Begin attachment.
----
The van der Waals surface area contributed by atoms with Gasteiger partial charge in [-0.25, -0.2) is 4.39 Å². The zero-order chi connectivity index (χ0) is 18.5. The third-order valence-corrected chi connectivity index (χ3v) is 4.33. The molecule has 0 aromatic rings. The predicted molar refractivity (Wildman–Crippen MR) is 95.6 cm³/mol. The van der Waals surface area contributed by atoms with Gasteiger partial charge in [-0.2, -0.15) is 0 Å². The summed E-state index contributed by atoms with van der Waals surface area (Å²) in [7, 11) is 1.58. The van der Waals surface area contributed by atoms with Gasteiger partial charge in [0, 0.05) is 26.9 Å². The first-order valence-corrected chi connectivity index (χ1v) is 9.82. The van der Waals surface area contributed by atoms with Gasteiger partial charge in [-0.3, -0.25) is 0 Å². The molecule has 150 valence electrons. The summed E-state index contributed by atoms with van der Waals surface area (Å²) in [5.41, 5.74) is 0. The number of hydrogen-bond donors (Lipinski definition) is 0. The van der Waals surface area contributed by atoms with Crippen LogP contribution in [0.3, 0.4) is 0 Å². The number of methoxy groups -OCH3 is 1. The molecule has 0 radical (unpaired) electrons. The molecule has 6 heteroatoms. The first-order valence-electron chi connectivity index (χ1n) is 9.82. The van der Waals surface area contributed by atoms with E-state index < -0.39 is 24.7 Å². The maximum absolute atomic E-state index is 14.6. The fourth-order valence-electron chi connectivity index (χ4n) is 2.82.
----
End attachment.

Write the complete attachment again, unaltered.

The van der Waals surface area contributed by atoms with Gasteiger partial charge in [-0.25, -0.2) is 4.39 Å². The zero-order chi connectivity index (χ0) is 18.5. The third-order valence-corrected chi connectivity index (χ3v) is 4.33. The molecule has 0 aromatic rings. The predicted molar refractivity (Wildman–Crippen MR) is 95.6 cm³/mol. The van der Waals surface area contributed by atoms with Gasteiger partial charge in [-0.2, -0.15) is 0 Å². The summed E-state index contributed by atoms with van der Waals surface area (Å²) in [7, 11) is 1.58. The van der Waals surface area contributed by atoms with Gasteiger partial charge in [0, 0.05) is 26.9 Å². The first-order valence-corrected chi connectivity index (χ1v) is 9.82. The van der Waals surface area contributed by atoms with Gasteiger partial charge in [-0.3, -0.25) is 0 Å². The molecule has 150 valence electrons. The summed E-state index contributed by atoms with van der Waals surface area (Å²) in [5.41, 5.74) is 0. The number of hydrogen-bond donors (Lipinski definition) is 0. The van der Waals surface area contributed by atoms with Crippen LogP contribution in [0.3, 0.4) is 0 Å². The number of methoxy groups -OCH3 is 1. The molecule has 0 radical (unpaired) electrons. The molecule has 6 heteroatoms. The first-order valence-electron chi connectivity index (χ1n) is 9.82. The van der Waals surface area contributed by atoms with E-state index < -0.39 is 24.7 Å². The maximum absolute atomic E-state index is 14.6. The fourth-order valence-electron chi connectivity index (χ4n) is 2.82.